The sponsoring class may also want to create a glossary of people in the international and national spotlight with a brief biographical sketch. They could ask students to write down names of important people as they watch the evening local news programs. Then students could use information from the program and library research to compose paragraph descriptions of these people.

The sponsoring class might want to specify a category of newsmakers. Perhaps, for example, the section could be about newsmakers who acted in a courageous way or newsmakers in the field of education.

One of the ways others can learn
about a region or community is
through the people who contribute to it.

Publishing Newsmakers

The sponsoring class will be publishing a section on Newsmakers for the news magazine. It might be in the form a glossary of newsmakers or it could be a set of essays about local newsmakers.

The News in Poetry

From the sonnets of Shakespeare to Hip Hop Rap, poetry is a way for the writer to communicate the strong emotive feelings that he or she associates with an idea, event, or concept. For this project, students might want to look for stories about issues that have a special impact on young people. Some of these stories may inspire students to express their ideas in poetry.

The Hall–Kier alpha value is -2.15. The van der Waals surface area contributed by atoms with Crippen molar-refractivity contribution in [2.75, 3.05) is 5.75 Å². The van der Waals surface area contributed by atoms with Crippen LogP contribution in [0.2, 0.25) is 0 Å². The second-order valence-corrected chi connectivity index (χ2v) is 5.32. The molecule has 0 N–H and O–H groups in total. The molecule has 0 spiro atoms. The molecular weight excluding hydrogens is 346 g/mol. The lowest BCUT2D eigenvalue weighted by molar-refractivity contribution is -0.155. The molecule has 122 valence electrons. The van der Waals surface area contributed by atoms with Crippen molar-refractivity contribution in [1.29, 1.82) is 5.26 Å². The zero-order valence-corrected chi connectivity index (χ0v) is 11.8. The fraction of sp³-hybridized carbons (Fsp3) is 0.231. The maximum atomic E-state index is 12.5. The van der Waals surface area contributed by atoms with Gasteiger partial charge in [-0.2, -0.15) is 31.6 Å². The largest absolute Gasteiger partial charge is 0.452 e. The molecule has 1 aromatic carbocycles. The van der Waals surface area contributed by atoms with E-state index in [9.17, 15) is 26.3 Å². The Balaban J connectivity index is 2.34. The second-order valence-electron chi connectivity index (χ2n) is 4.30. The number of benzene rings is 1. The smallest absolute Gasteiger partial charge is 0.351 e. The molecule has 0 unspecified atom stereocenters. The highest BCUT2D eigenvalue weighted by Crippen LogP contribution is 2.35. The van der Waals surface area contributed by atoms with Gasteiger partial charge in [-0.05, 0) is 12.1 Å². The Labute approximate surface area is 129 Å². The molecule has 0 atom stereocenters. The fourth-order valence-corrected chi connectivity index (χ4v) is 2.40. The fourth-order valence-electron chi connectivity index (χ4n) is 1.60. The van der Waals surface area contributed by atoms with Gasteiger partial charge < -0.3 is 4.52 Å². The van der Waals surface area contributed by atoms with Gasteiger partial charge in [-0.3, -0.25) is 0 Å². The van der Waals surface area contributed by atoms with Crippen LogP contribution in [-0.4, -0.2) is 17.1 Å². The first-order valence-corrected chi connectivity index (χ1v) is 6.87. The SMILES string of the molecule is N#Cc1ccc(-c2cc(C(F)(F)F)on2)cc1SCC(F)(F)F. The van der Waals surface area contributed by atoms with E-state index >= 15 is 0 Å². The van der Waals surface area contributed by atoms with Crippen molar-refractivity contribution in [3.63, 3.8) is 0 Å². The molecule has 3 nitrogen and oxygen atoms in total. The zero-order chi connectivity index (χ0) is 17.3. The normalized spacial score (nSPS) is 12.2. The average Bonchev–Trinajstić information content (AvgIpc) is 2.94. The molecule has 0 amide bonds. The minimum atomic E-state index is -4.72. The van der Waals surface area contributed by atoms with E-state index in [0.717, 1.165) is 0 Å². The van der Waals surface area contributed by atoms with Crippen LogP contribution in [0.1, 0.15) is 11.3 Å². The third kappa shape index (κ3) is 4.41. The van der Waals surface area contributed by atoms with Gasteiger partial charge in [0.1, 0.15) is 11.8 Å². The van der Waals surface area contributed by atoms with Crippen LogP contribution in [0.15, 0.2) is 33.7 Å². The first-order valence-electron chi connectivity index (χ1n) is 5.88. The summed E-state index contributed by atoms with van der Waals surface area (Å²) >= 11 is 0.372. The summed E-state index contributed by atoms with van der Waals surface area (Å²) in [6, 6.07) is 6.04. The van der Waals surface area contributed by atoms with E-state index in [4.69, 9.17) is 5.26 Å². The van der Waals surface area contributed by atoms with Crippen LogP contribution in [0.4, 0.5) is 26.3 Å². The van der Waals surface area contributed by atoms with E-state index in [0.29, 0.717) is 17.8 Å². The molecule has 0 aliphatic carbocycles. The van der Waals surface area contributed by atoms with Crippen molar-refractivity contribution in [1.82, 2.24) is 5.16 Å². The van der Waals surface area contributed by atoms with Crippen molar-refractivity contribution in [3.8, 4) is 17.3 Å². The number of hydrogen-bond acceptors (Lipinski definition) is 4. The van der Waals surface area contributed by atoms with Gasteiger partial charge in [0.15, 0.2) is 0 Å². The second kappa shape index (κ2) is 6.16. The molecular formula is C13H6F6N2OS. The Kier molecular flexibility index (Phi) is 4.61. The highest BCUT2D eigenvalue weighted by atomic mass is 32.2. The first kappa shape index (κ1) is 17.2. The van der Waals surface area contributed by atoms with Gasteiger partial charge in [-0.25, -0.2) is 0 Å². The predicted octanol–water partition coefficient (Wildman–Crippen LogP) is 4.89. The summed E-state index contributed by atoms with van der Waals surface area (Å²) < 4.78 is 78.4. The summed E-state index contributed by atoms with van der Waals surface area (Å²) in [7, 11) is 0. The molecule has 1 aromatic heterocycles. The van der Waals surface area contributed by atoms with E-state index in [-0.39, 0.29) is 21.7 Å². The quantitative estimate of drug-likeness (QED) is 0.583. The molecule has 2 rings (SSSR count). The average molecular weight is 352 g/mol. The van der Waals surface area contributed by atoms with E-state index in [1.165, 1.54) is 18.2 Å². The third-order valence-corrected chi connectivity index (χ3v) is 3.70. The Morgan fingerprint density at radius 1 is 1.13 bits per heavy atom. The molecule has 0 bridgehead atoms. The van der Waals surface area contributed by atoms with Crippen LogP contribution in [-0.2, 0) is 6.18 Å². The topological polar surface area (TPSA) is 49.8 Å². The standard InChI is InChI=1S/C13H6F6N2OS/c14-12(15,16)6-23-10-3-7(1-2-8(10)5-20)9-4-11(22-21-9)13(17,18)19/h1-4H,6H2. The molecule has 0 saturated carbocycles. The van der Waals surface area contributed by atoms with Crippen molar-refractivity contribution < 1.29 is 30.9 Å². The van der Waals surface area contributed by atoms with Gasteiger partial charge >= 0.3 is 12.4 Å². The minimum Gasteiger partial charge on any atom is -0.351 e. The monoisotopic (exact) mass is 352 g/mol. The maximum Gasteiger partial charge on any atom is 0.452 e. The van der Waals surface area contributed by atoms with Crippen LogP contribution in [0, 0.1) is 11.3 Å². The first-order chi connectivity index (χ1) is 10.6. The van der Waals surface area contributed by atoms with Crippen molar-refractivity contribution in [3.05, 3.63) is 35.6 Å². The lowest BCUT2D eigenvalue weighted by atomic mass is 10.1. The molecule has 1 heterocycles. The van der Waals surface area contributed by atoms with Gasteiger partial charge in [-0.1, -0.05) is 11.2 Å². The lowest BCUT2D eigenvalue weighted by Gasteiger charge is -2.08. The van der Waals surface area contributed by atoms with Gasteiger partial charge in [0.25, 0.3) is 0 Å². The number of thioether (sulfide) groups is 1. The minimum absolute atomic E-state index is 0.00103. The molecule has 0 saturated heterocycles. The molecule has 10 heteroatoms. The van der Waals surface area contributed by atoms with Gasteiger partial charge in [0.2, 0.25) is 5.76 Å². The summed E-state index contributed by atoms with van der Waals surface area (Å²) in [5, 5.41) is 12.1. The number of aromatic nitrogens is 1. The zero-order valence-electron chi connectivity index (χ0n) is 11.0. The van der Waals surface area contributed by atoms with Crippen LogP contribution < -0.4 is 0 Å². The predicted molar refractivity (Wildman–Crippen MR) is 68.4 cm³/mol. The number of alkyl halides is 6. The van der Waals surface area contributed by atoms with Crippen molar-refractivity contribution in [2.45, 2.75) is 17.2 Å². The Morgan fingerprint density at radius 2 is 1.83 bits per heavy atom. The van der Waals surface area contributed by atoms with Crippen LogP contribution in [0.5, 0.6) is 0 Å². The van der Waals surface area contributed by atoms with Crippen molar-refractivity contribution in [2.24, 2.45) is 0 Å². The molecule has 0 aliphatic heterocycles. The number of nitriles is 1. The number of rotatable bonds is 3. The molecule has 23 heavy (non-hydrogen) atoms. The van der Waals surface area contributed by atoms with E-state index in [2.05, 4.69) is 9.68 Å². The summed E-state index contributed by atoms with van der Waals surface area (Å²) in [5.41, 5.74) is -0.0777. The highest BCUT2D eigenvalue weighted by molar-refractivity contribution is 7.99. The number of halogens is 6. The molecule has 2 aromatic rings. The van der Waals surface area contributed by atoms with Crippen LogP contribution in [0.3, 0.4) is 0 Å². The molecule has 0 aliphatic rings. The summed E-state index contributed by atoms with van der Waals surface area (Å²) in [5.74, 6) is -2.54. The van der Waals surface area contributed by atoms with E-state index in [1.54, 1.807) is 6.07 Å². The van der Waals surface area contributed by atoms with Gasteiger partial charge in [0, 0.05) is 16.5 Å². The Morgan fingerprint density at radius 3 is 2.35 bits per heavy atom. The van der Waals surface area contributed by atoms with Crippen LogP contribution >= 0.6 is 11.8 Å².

Sponsoring The News in Poetry

The students in the sponsoring classroom ask their partners in other classrooms to watch the programs for ideas that could be expressed in poetry. Students might be touched by the civil unrest in Bosnia and connections that were made to concentration camps of the past. Poetry can be a powerful tool for expressing the feelings that students have about the hopelessness of war or terror of confinement. Racial conflict might highlight a student's personal experience with racism and these feelings could be expressed in poetry.

The sponsoring classroom might want to identify a few topics that they feel strongly about and request poetry dealing with these issues. Or the sponsors may leave the choice open to the students in other classrooms to write about any issue that was covered in the current news.

Publishing The News in Poetry

The Sponsoring classroom collects and reviews all of the poems that were received and decides which ones to include in the news magazine. They might want to write short summaries of some of the news stories that inspired the poets. The poems could be arranged by topic or illustrated by graphics.


Velma Mulindi
Age 14

Tala Girls Secondary School
Eastern Province, Kenya

Wooh! Wooh!
The heavy cold wind blows over my skinny thin body
As I lay on my fiber sack in the cold floor
Shrrr! Shrrr! I shiver like a new born lamb

Yet I’m in what is so called a house
Mum! I cry out but all she can say is sleep my dear and wait for tomorrow for there is nothing
All I can do. Grrr! Grrr! My stomach roars like an
Angry lion for I am hungry.

Everyday it’s the same routine,
I sleep on an empty stomach
Knowing that tomorrow
There will be nothing to eat
Oh! How I wish
We were rich like the others I see around me

I wake up from my sack and fold it
Then store for the next night
I wear my torn dress and head for school
Only to be chased back home
I go home only to find that there is nothing
Not even a piece of paper

Where is my father? I ask
Only to be answered in tears of sorrow
I cry! Why! Why! Why!
This is too much
How I wish we were rich
Like the others I see around me!
And to be saved from this life in poverty
All because of Climate Change that leads to extreme hunger and poverty

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Copyright © 1997, 2002, Margaret Riel